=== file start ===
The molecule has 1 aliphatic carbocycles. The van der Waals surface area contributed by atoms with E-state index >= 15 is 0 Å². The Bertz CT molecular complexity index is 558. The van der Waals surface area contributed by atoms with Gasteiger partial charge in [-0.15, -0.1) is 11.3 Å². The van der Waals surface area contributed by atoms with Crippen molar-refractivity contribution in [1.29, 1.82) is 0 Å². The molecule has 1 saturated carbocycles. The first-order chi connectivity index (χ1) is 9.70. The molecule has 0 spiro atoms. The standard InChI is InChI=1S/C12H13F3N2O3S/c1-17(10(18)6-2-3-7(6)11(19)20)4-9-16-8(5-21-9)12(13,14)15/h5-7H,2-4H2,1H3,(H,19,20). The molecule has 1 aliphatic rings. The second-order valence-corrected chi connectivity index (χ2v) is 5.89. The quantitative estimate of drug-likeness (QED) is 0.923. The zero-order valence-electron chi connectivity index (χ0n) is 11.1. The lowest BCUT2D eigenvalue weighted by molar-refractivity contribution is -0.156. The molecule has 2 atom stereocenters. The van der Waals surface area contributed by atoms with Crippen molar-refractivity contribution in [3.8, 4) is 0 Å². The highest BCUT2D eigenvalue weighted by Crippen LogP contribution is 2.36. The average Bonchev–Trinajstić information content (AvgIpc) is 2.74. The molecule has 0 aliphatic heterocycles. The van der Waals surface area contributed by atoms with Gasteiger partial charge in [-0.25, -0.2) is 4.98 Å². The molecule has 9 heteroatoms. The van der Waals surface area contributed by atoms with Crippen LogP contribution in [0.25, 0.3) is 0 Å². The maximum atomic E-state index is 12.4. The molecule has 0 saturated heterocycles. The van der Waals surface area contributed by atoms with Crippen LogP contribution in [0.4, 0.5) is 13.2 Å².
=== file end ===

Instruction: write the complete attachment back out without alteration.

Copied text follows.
The molecule has 1 aliphatic carbocycles. The van der Waals surface area contributed by atoms with E-state index >= 15 is 0 Å². The Bertz CT molecular complexity index is 558. The van der Waals surface area contributed by atoms with Gasteiger partial charge in [-0.15, -0.1) is 11.3 Å². The van der Waals surface area contributed by atoms with Crippen molar-refractivity contribution in [1.29, 1.82) is 0 Å². The molecule has 1 saturated carbocycles. The first-order chi connectivity index (χ1) is 9.70. The molecule has 0 spiro atoms. The standard InChI is InChI=1S/C12H13F3N2O3S/c1-17(10(18)6-2-3-7(6)11(19)20)4-9-16-8(5-21-9)12(13,14)15/h5-7H,2-4H2,1H3,(H,19,20). The molecule has 1 aliphatic rings. The second-order valence-corrected chi connectivity index (χ2v) is 5.89. The quantitative estimate of drug-likeness (QED) is 0.923. The zero-order valence-electron chi connectivity index (χ0n) is 11.1. The lowest BCUT2D eigenvalue weighted by molar-refractivity contribution is -0.156. The molecule has 2 atom stereocenters. The van der Waals surface area contributed by atoms with Crippen molar-refractivity contribution in [3.8, 4) is 0 Å². The highest BCUT2D eigenvalue weighted by Crippen LogP contribution is 2.36. The average Bonchev–Trinajstić information content (AvgIpc) is 2.74. The molecule has 0 aliphatic heterocycles. The van der Waals surface area contributed by atoms with Gasteiger partial charge in [-0.25, -0.2) is 4.98 Å². The molecule has 9 heteroatoms. The van der Waals surface area contributed by atoms with Crippen LogP contribution in [0.25, 0.3) is 0 Å². The maximum atomic E-state index is 12.4. The molecule has 0 saturated heterocycles. The van der Waals surface area contributed by atoms with Crippen LogP contribution in [0.4, 0.5) is 13.2 Å².